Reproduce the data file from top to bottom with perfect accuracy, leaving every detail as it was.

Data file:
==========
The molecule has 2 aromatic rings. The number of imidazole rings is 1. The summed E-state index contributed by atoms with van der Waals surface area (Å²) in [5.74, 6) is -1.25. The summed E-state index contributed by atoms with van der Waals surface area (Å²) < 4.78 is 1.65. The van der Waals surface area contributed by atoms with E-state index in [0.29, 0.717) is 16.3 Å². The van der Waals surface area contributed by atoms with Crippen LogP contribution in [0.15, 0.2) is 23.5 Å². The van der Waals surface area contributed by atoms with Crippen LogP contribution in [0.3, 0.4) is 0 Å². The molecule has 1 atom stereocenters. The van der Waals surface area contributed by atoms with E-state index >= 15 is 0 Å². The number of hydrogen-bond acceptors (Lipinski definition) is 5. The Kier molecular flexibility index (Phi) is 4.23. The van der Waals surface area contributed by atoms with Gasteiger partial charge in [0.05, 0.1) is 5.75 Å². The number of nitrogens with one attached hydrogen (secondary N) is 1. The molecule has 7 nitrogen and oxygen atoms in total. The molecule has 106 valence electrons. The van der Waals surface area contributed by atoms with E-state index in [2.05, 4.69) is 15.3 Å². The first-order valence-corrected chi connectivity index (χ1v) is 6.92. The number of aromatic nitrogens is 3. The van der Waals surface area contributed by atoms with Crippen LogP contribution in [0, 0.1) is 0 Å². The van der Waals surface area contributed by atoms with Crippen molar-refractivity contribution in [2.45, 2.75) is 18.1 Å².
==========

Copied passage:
The molecule has 2 aromatic rings. The number of imidazole rings is 1. The summed E-state index contributed by atoms with van der Waals surface area (Å²) in [5.74, 6) is -1.25. The summed E-state index contributed by atoms with van der Waals surface area (Å²) < 4.78 is 1.65. The van der Waals surface area contributed by atoms with E-state index in [0.29, 0.717) is 16.3 Å². The van der Waals surface area contributed by atoms with Crippen LogP contribution in [0.15, 0.2) is 23.5 Å². The van der Waals surface area contributed by atoms with Crippen LogP contribution in [0.3, 0.4) is 0 Å². The molecule has 1 atom stereocenters. The van der Waals surface area contributed by atoms with E-state index >= 15 is 0 Å². The number of hydrogen-bond acceptors (Lipinski definition) is 5. The Kier molecular flexibility index (Phi) is 4.23. The van der Waals surface area contributed by atoms with Gasteiger partial charge in [0.05, 0.1) is 5.75 Å². The number of nitrogens with one attached hydrogen (secondary N) is 1. The molecule has 7 nitrogen and oxygen atoms in total. The molecule has 106 valence electrons. The van der Waals surface area contributed by atoms with E-state index in [2.05, 4.69) is 15.3 Å². The first-order valence-corrected chi connectivity index (χ1v) is 6.92. The number of aromatic nitrogens is 3. The van der Waals surface area contributed by atoms with Crippen LogP contribution in [0, 0.1) is 0 Å². The van der Waals surface area contributed by atoms with Crippen molar-refractivity contribution in [2.45, 2.75) is 18.1 Å².